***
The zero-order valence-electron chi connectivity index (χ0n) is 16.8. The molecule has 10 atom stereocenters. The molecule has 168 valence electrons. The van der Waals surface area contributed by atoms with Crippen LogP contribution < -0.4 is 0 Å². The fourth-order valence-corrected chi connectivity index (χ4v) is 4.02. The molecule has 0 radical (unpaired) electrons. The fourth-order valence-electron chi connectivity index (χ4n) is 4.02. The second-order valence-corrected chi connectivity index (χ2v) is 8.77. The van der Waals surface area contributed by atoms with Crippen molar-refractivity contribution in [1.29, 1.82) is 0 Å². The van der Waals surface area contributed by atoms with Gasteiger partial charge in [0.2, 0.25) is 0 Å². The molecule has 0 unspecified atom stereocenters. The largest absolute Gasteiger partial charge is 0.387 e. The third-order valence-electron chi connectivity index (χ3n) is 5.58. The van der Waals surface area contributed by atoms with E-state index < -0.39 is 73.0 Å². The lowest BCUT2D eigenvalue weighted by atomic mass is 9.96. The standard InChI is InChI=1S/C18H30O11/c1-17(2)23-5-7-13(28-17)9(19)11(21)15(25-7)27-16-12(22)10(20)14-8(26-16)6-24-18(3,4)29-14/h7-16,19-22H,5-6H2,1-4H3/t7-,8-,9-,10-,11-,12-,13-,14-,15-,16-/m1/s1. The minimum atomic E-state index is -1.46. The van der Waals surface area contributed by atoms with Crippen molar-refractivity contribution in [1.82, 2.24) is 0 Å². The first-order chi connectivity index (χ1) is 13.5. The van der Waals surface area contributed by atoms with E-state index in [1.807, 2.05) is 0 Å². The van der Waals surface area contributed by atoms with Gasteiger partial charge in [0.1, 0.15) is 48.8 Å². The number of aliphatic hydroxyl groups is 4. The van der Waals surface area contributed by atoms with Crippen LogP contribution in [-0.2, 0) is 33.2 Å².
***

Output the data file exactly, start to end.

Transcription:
The zero-order valence-electron chi connectivity index (χ0n) is 16.8. The molecule has 10 atom stereocenters. The molecule has 168 valence electrons. The van der Waals surface area contributed by atoms with Crippen LogP contribution < -0.4 is 0 Å². The fourth-order valence-corrected chi connectivity index (χ4v) is 4.02. The molecule has 0 radical (unpaired) electrons. The fourth-order valence-electron chi connectivity index (χ4n) is 4.02. The second-order valence-corrected chi connectivity index (χ2v) is 8.77. The van der Waals surface area contributed by atoms with Crippen molar-refractivity contribution in [1.29, 1.82) is 0 Å². The van der Waals surface area contributed by atoms with Gasteiger partial charge in [0.2, 0.25) is 0 Å². The molecule has 0 unspecified atom stereocenters. The largest absolute Gasteiger partial charge is 0.387 e. The third-order valence-electron chi connectivity index (χ3n) is 5.58. The van der Waals surface area contributed by atoms with E-state index < -0.39 is 73.0 Å². The lowest BCUT2D eigenvalue weighted by atomic mass is 9.96. The standard InChI is InChI=1S/C18H30O11/c1-17(2)23-5-7-13(28-17)9(19)11(21)15(25-7)27-16-12(22)10(20)14-8(26-16)6-24-18(3,4)29-14/h7-16,19-22H,5-6H2,1-4H3/t7-,8-,9-,10-,11-,12-,13-,14-,15-,16-/m1/s1. The minimum atomic E-state index is -1.46. The van der Waals surface area contributed by atoms with Crippen molar-refractivity contribution in [1.82, 2.24) is 0 Å². The first-order chi connectivity index (χ1) is 13.5. The van der Waals surface area contributed by atoms with E-state index in [1.807, 2.05) is 0 Å². The van der Waals surface area contributed by atoms with Gasteiger partial charge in [0.1, 0.15) is 48.8 Å². The number of aliphatic hydroxyl groups is 4. The van der Waals surface area contributed by atoms with Crippen LogP contribution in [-0.2, 0) is 33.2 Å².